You will be introduced to general Ofsted recommendations on embedding current themes into the lessons. To follow up, various ICT resources that can aid teaching grammar will be presented, as well as there will be a chance to analyse some grammar tasks and discuss why they have been successful. Finally, we will practise transforming commonly known grammar exercises into creative, relevant and meaningful materials that follow “try & do” approach, focus on students’ needs, motivate students, and make them and their effort valued, at the same time giving students a chance to practise outside the classroom. The techniques are suitable for any level.
Cormac Conway (Manchester Adult Education Service), ‘The use of film to enhance learning in the ESOL classroom’, Monday 18th December, 2017, Manchester Adult Education Services, Longsight Library and Learning Centre.
This workshop will identify some ways in which moving images can be incorporated into lessons to focus on grammar, fluency, vocabulary etc. and allow for authentic listening comprehension, as a jumping off point for language practice and effective pair and group work. It will present a range of possible activities to try in lessons and practical ideas on how to incorporate film & TV into lessons that you and take away and modify and improve in your own teaching.
Sarah Telfer, University of Bolton. ‘The use of storytelling and personal anecdotes to teach grammar in the ESOL classroom’ , Thursday, 19th October, 2017. MMU, Birley Fields.
This workshop will explore the use of storytelling and anecdotal stories as a grammar teaching technique in the Literacy and language classroom. It will discuss the advantages of using storytelling as a pedagogic tool in learning and teaching to enhance learners’ communication skills and to encourage learner engagement and interaction in grammar teaching.
Gabriel Diaz Maggioli, ‘Thinking like a designer, doing like a super teacher – workshop’, Monday, 10th April, 2017. MMU, Birley Fields.
Design thinking offers teachers a novel way of approaching their job. Just like a designer attempts solutions for clients, a teacher attempts solutions to learning quandaries. In this workshop, we will explore design thinking by engaging in a series of tasks around the use of cloze texts. We will explore how to make a "tried, tested and traditional" classroom procedure into a Learning 3.0 tool. We will then collectively apply the design thinking process to the reformulation of other "tried, tested and traditional" teaching tools.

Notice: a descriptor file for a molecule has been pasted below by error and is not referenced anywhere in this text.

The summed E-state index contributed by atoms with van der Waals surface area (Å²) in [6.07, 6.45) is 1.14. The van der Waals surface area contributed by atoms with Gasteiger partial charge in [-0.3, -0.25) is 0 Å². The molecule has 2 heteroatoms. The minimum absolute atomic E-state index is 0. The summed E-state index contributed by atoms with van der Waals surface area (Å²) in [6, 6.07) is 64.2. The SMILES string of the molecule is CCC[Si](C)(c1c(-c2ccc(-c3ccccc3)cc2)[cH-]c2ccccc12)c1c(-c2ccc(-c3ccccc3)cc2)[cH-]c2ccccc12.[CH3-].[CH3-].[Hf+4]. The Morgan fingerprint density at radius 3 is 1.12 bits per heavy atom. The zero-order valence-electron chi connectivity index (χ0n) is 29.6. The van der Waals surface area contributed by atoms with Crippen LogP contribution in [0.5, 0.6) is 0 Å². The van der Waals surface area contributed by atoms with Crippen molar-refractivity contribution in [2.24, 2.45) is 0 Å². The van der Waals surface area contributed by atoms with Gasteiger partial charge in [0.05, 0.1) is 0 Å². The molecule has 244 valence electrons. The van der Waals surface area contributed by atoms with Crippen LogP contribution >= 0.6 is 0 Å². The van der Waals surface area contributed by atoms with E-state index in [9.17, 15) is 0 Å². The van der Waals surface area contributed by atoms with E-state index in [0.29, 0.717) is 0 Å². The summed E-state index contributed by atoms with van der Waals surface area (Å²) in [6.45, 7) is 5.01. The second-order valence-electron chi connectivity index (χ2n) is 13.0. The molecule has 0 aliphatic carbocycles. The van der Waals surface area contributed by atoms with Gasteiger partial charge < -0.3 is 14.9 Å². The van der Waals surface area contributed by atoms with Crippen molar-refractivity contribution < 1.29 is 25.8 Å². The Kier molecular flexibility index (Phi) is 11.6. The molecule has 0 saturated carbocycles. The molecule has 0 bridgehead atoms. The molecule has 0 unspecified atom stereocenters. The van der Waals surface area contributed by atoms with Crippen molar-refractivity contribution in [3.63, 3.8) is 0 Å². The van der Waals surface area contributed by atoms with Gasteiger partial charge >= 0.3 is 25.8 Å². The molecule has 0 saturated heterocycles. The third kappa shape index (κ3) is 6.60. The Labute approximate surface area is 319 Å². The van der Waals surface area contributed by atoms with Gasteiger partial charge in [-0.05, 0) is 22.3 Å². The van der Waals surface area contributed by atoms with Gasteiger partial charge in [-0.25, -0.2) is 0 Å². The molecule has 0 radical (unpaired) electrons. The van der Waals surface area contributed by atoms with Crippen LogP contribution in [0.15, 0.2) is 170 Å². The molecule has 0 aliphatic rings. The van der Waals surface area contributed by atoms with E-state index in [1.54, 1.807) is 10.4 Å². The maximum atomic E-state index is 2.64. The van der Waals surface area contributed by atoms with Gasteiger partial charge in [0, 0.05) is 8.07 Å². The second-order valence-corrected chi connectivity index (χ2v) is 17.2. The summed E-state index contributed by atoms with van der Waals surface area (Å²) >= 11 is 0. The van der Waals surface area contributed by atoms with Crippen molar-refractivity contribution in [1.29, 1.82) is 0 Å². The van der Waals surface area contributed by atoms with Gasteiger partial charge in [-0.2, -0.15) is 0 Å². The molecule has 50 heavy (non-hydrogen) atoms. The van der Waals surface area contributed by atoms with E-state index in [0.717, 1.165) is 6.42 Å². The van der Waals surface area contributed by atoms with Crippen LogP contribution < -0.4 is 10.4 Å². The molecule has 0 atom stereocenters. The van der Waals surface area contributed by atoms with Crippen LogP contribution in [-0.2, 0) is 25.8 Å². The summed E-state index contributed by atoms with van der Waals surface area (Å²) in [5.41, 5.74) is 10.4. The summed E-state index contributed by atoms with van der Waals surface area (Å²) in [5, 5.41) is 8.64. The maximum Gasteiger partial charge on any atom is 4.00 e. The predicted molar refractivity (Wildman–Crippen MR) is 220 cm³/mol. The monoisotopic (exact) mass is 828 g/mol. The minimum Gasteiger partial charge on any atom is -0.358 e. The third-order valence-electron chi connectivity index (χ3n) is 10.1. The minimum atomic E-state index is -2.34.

Tim Phillips, Head, Teacher Development, English & Exams, British Council, Wednesday, 8th March, 2017 ‘The goat in the classroom and other teachers’ tales’. MMU, Geoffrey Manton.
In this presentation, I’ll be telling some of the stories of our projects round the world, illustrated with video of what we’re doing and of teachers talking about their experiences in achieving success despite difficult conditions. I’ll be exploring the challenges that teachers face. I’ll describe ways in which generally-accepted good practice in language teaching is related to specific contexts. I’ll discuss how we help to make a sustainable difference to teachers’ lives
Brian Tomlinson, ‘Creative use of the coursebook’ 7-12-17, MMU, GM6
In this session, I’ll articulate my main principles of creativity in language use and language learning before showing how I’ve made use of these principles to generate a menu of ways of making creative use of coursebook units without a lot of extra preparation. Some of these creative ways will be demonstrated with units taken from coursebooks and audience responses and suggestions will be invited and discussed.
Link to Brian Tomlinson's slides